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India Plans to Host Data Locally- A Calculated Risk?

Ever since the major mishap of Cambridge Analytica-Facebook data scandal, India has been actively in talks to strengthen the data protection act of individuals. Inclining to which, India intends to store its citizen’s data, locally. Well! The move seems ambitious but has quite a few loopholes too.

Cambridge Analytica

The shortcomings and also the mighty concerns of making this move is the SECURITY of storing the data locally. Although, India’s data centre and cloud business foresee a major growth in the coming few years but the skeptics still remain on the robustness of the infrastructure that such businesses provide.

Majorly, the companies store data in centralized servers managed by large cloud service providers that have sufficient expertise against cyber-attacks, but not many data centres can match that level of security.

This has also raised concerns among the cybersecurity experts who believe that having all Indians’ data accessible in a single place might mean skating on a thin ice. Especially when it is a fact that over 40% of the data breaches that occur in India is majorly due to malicious or criminal intent rather than technological errors.

The point of having the data stored locally is pointless because where is the basic infrastructure needed to host such huge amounts of data?

In recent news, the Indian government has told e-commerce giants such as Amazon to set up their data centres in the country at the earliest. A meeting was also held by Ravi Shankar Prasad, Minister of Electronics and Information Technology and Law & Justice with Amit Agarwal, Global Senior Vice-President and Country Head of Amazon India recently. Ravi Shankar Prasad believes that this initiative must be taken on a priority basis, as generation of data is integral to e-commerce operations. Therefore, safety, security and element of consent for transborder migration of data are equally important.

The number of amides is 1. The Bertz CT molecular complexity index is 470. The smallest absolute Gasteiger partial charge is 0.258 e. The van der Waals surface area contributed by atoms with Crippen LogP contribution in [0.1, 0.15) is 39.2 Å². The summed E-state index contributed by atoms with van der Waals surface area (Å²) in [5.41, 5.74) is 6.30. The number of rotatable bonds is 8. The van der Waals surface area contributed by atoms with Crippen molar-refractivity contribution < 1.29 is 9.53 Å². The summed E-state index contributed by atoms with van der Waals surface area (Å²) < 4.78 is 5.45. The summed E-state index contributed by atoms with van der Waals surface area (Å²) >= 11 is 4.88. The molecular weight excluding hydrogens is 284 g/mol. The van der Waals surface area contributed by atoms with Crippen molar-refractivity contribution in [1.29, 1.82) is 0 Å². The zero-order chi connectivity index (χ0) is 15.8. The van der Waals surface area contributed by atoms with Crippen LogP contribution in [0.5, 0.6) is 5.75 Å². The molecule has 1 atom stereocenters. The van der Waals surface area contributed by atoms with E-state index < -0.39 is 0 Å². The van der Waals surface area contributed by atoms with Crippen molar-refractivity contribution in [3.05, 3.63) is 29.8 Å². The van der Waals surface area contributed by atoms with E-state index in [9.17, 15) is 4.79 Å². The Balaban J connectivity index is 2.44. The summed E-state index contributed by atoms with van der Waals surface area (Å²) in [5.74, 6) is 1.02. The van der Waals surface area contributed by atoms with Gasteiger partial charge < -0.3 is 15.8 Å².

The government has voiced about data localization, engaging with companies such as Google, WhatsApp and Facebook on the issue in the past too.

“Big foreign companies are welcome to join their effort in India. What concerns me is unbridled migration of data, without the consent of Indians. Therefore, location of servers in India and the element of consent of Indians for use of their data become equally important,” Prasad added.

Currently, there are no such guidelines in India regarding data safety, although, the government is working on a data protection framework based on the recommendations of Justice B.N. Srikrishna-led panel. The move which starts with foreign e-commerce companies asked to set up servers in India, so that the personal data of customers, generated through e-commerce operations, does not go out of the country. The draft national policy for e-commerce also proposes mandatory localization of customer data, where, once the data protection rules come into effect, all the sectors will fall under their purview.

The Minister had told Agarwal during their meeting that they were welcome to do business in India, but generation of the data through e-commerce operations should not be sent out of India. “We are concerned about the safety, security and the element of consent of Indians…therefore you [Amazon] must have your server here and this initiative must be taken on priority,” Prasad said.

The Indian e-commerce market is currently dominated by Amazon and Flipkart. With Walmart acquiring 77% stake in Flipkart, both the companies are technically owned by US-based firms.


Niloy Banerjee

A generic movie-buff, passionate and professional with print journalism, serving editorial verticals on Technical and B2B segments, crude rover and writer on business happenings, spare time playing physical and digital forms of games; a love with philosophy is perennial as trying to archive pebbles from the ocean of literature. Lastly, a connoisseur in making and eating palatable cuisines.

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